Nobis Cantabile power amplifier Measurements
The Nobis Cantabile ran quite warm after its preconditioning test, but not enough to cause concern. As with all tube amplifiers, it runs quite warm in any case. Its operation was non-inverting, and though it appeared to have some 1/f noise present on its output, this was generally under 10mV and is not something to be concerned about. The unweighted, wide-band S/N ratio measured 65.6dB, referenced to 1W into 8 ohms.
The input impedance of the Nobis was, like many tube amplifiers, quite high: over 320k ohms, making it an easy impedance match for most preamplifiers. Its output impedance from the 8 ohm tap was between 2.5 and 2.64 ohms from 20Hz to 1kHz, rising to 8 ohms (!) at 20kHz. From the 4 ohm tap, these values were reduced to about 1.53 ohms from 20Hz to 1kHz, rising at 20kHz to 4.5 ohms. These high output impedances can be expected to result in noticeable changes in performance with varying loudspeaker loads, much more so, for example, than with the Panor Dynaco ST70 II.
The Nobis's frequency response is shown in fig.1. Note the changes depending on the load impedance and the output tap used. In general, driving an impedance lower than that of the tap used can be expected to result in a considerable, and quite audible, drop in the HF response with the Nobis—which will be somewhat rolled-off at the top in the best case. A major contributor to the rolloff in the bottom curve is most certainly the high output impedance of the Nobis at higher frequencies, especially from the 8 ohm tap. Fig.2 shows the Nobis's 10kHz squarewave response with a 100mV input. The rounded leading edges of the wave are indicative of high-frequency rolloff.
Fig.1 Nobis Cantabile, frequency response at (from top to bottom at 20kHz): 1W into 8 ohms, 4 ohm output tap; 1W into 8 ohms, 8 ohm tap; 2W into 4 ohms, 4 ohm output tap; 2W into 4 ohms, 8 ohm tap (0.5dB/vertical div., right channel dashed).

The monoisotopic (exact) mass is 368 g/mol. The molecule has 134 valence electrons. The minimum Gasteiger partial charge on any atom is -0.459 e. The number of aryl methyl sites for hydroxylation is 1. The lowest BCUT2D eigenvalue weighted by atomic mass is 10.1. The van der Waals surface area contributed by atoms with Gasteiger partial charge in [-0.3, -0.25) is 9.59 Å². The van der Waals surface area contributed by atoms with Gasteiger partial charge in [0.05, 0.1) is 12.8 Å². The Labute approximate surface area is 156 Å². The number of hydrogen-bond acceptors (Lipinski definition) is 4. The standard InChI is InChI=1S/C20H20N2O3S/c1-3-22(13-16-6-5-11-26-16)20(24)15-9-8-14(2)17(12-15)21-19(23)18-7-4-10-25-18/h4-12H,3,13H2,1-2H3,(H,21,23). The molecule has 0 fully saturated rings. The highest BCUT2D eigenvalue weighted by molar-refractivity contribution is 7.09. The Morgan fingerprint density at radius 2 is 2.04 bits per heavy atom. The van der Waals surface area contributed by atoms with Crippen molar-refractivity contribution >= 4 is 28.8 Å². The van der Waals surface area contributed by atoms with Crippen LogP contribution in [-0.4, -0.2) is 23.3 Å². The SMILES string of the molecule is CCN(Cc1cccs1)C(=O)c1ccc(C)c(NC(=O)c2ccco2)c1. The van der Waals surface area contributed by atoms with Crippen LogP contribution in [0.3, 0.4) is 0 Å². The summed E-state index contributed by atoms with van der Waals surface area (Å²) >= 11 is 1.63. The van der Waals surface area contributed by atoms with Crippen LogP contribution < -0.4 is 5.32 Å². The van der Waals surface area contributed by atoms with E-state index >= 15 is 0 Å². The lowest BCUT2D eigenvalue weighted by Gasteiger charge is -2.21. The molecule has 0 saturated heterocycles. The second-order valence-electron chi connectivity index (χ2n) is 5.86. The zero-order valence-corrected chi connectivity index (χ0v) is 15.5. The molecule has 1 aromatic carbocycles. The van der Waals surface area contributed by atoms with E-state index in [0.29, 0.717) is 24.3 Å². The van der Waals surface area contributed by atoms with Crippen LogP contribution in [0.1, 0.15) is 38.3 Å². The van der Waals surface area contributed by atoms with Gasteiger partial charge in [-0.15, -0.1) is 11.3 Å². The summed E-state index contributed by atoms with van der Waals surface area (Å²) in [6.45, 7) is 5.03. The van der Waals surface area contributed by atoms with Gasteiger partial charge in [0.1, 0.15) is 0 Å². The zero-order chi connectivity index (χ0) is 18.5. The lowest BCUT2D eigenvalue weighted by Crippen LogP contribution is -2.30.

Fig.2 Nobis Cantabile, small-signal 10kHz squarewave into 8 ohms.
That Corey did not find the highs of the Nobis to be rolled-off can be explained by his choice of loudspeaker. The impedance of the ProAc Response Two stays above 9.5 ohms above 500Hz—see Stereophile Vol.15 No.7, p.114—meaning that the resistor-divider action of the amplifier's high output impedance in the extreme treble will be minimal from the 4 ohm tap. By contrast, the new ST70's intrinsic HF rolloff will always be in action no matter what the output tap and the speaker impedance are.
The THD+noise vs frequency response of the Nobis into 8, 4, and 2 ohms is shown in figs.3 (8 ohm tap) and 4 (4 ohm tap). (The 2 ohm load condition was measured with one channel driven.) Note the significant rise in distortion for the right channel with 4 and 8 ohm loads (dotted lines) below about 200Hz in both graphs. Interestingly, the right-channel distortion at higher frequencies is slightly lower than that in the left.
Fig.3 Nobis Cantabile, 8 ohm tap, THD+noise (%) vs frequency at (from bottom to top): 1W into 8 ohms; 2W into 4 ohms; 4W into 2 ohms (right channel dashed).
Fig.4 Nobis Cantabile, 8 ohm tap, THD+noise (%) vs frequency at (from bottom to top): 1W into 8 ohms; 2W into 4 ohms; 4W into 2 ohms (right channel dashed).